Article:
Another common example in the Old Testament would be the account of David and Goliath. We all know how the story goes, the little shepherd boy kills the great Goliath with nothing but a slingshot and a sword (after Goliath is knocked unconscious, of course). Today the temptation is to understand this story as allegory. We read ourselves as David and Goliath as all of our life’s problems! If we are as faithful as David, God will help us overcome our difficulties.

Again, this is not the meaning of the text. Arriving at this conclusion is the result of asking the wrong questions. What does this text tell us about Christ? Where is Christ in this story? Similar to Joseph, David is a shadow of Christ in the Old Testament. We are not David – Christ is. Like David, Christ is the unlikely hero who will fight the battle that we could not fight. Christ takes our place, as did David for the Israelite army. It is crucial that this is our starting point for this story. We no longer read it as what God will do for us, but instead we read it as what God has already done for us through Christ.

Before I wrap this thing up, I must briefly mention our understanding of the New Testament. While it is easier for us to see Christ in the New Testament – especially the gospels – we still often start with me-centered questions. The same Christ-centered and gospel-centered approach must apply to the New Testament.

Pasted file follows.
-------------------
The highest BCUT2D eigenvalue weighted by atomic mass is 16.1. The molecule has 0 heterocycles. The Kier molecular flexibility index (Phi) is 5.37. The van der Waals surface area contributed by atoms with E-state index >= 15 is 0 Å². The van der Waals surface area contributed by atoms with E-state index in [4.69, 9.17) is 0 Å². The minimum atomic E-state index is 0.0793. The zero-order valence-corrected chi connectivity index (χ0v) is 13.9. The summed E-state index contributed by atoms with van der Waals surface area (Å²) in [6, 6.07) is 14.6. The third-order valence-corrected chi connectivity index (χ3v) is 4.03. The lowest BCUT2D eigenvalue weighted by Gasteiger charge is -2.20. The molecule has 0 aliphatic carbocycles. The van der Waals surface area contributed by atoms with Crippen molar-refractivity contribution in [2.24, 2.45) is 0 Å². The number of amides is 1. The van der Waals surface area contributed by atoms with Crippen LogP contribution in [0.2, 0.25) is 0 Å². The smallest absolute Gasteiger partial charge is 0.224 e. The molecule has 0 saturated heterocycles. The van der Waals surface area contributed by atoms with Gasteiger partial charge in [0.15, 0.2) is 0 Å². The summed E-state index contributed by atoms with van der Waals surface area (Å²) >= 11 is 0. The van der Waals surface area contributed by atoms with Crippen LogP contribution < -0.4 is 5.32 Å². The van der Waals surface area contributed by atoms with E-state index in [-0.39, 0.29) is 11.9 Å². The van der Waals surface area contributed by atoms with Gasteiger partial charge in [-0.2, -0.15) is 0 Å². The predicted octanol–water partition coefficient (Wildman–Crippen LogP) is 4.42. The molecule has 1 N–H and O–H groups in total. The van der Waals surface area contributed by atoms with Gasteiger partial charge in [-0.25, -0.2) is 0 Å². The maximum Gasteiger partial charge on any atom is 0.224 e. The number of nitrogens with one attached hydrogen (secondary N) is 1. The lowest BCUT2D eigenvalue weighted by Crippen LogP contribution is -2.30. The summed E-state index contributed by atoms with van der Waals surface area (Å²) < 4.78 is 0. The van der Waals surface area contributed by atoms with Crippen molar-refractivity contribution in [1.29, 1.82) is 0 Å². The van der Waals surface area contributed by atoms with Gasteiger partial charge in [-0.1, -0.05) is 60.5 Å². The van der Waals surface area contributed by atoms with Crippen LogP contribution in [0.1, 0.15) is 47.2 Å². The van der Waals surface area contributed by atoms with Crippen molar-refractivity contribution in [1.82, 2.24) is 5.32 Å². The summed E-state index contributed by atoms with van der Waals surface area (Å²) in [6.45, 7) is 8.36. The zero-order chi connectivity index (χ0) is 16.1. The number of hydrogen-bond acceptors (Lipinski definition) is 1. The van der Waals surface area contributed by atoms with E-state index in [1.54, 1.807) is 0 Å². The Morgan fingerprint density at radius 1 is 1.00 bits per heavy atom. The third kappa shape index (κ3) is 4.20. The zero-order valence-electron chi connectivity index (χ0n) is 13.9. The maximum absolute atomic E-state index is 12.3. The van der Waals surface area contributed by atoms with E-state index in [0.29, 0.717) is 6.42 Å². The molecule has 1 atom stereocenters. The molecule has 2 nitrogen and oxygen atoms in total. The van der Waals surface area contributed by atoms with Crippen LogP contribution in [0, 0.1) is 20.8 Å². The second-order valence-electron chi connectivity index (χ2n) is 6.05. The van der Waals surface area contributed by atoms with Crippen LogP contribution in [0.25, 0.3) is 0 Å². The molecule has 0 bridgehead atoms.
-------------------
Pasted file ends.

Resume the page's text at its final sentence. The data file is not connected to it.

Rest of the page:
Helpful for our understanding is a passage again from the book of Luke. Luke records the following comment in his gospel from early on in Jesus’ ministry, “When the days drew near for him to be taken up, he set his face to go to Jerusalem” (Luke 9: 51). In the Gospel of Luke, this is only 9 of 24 chapters into the gospel letter. From the beginning Jesus had a mission, and his mission was to come to this earth to take our place and pay a punishment we deserved in our place. Known as the Fathers “Great Commission” to the Son, the prophet Isaiah records a similar idea centuries before Christ walked the earth: “I will make you as a light for the nations, that my salvation may reach to the end of the earth” (Isaiah 49:6). When we read the New Testament, even in the accounts in the gospel letters prior to the crucifixion, we must read and understand the text in light of the gospel.

That’s all for today. I quickly realized while writing this that what I intended to be one post must be broken up into four or five posts. Come back tomorrow for more thoughts on how I (try to) read my Bible.